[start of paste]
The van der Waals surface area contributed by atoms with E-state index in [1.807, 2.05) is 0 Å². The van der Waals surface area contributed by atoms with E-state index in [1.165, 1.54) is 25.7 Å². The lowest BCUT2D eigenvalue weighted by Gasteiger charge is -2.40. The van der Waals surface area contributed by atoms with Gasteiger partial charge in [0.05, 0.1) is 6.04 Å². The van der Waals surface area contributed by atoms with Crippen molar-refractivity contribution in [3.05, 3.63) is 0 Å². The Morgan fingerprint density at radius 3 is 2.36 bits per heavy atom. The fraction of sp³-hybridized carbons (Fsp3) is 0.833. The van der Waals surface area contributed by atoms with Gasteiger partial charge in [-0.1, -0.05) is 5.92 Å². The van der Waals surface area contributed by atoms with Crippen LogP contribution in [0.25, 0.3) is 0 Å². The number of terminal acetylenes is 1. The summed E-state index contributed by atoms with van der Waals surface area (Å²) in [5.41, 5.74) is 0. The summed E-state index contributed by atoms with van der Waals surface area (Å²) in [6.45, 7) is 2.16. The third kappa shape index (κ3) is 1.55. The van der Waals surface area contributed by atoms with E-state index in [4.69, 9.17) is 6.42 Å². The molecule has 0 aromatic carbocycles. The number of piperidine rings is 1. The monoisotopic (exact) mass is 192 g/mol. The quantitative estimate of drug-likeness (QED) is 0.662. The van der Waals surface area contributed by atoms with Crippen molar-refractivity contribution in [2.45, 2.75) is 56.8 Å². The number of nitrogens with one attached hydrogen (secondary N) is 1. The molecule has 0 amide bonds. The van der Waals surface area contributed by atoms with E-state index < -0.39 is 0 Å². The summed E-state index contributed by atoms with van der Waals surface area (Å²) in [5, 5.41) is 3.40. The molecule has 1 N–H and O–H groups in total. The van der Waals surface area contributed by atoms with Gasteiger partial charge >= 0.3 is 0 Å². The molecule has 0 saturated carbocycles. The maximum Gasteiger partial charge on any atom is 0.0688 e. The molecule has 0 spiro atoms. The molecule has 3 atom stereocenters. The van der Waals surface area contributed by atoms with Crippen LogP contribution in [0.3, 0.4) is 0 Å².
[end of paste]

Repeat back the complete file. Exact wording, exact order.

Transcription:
The van der Waals surface area contributed by atoms with E-state index in [1.807, 2.05) is 0 Å². The van der Waals surface area contributed by atoms with E-state index in [1.165, 1.54) is 25.7 Å². The lowest BCUT2D eigenvalue weighted by Gasteiger charge is -2.40. The van der Waals surface area contributed by atoms with Gasteiger partial charge in [0.05, 0.1) is 6.04 Å². The van der Waals surface area contributed by atoms with Crippen molar-refractivity contribution in [3.05, 3.63) is 0 Å². The Morgan fingerprint density at radius 3 is 2.36 bits per heavy atom. The fraction of sp³-hybridized carbons (Fsp3) is 0.833. The van der Waals surface area contributed by atoms with Gasteiger partial charge in [-0.1, -0.05) is 5.92 Å². The van der Waals surface area contributed by atoms with Crippen LogP contribution in [0.25, 0.3) is 0 Å². The number of terminal acetylenes is 1. The summed E-state index contributed by atoms with van der Waals surface area (Å²) in [5.41, 5.74) is 0. The summed E-state index contributed by atoms with van der Waals surface area (Å²) in [6.45, 7) is 2.16. The third kappa shape index (κ3) is 1.55. The van der Waals surface area contributed by atoms with E-state index in [4.69, 9.17) is 6.42 Å². The molecule has 0 aromatic carbocycles. The number of piperidine rings is 1. The monoisotopic (exact) mass is 192 g/mol. The quantitative estimate of drug-likeness (QED) is 0.662. The van der Waals surface area contributed by atoms with Crippen molar-refractivity contribution in [2.45, 2.75) is 56.8 Å². The number of nitrogens with one attached hydrogen (secondary N) is 1. The molecule has 0 amide bonds. The van der Waals surface area contributed by atoms with E-state index < -0.39 is 0 Å². The summed E-state index contributed by atoms with van der Waals surface area (Å²) in [5, 5.41) is 3.40. The molecule has 1 N–H and O–H groups in total. The van der Waals surface area contributed by atoms with Gasteiger partial charge >= 0.3 is 0 Å². The molecule has 0 saturated carbocycles. The maximum Gasteiger partial charge on any atom is 0.0688 e. The molecule has 0 spiro atoms. The molecule has 3 atom stereocenters. The van der Waals surface area contributed by atoms with Crippen LogP contribution in [0.3, 0.4) is 0 Å².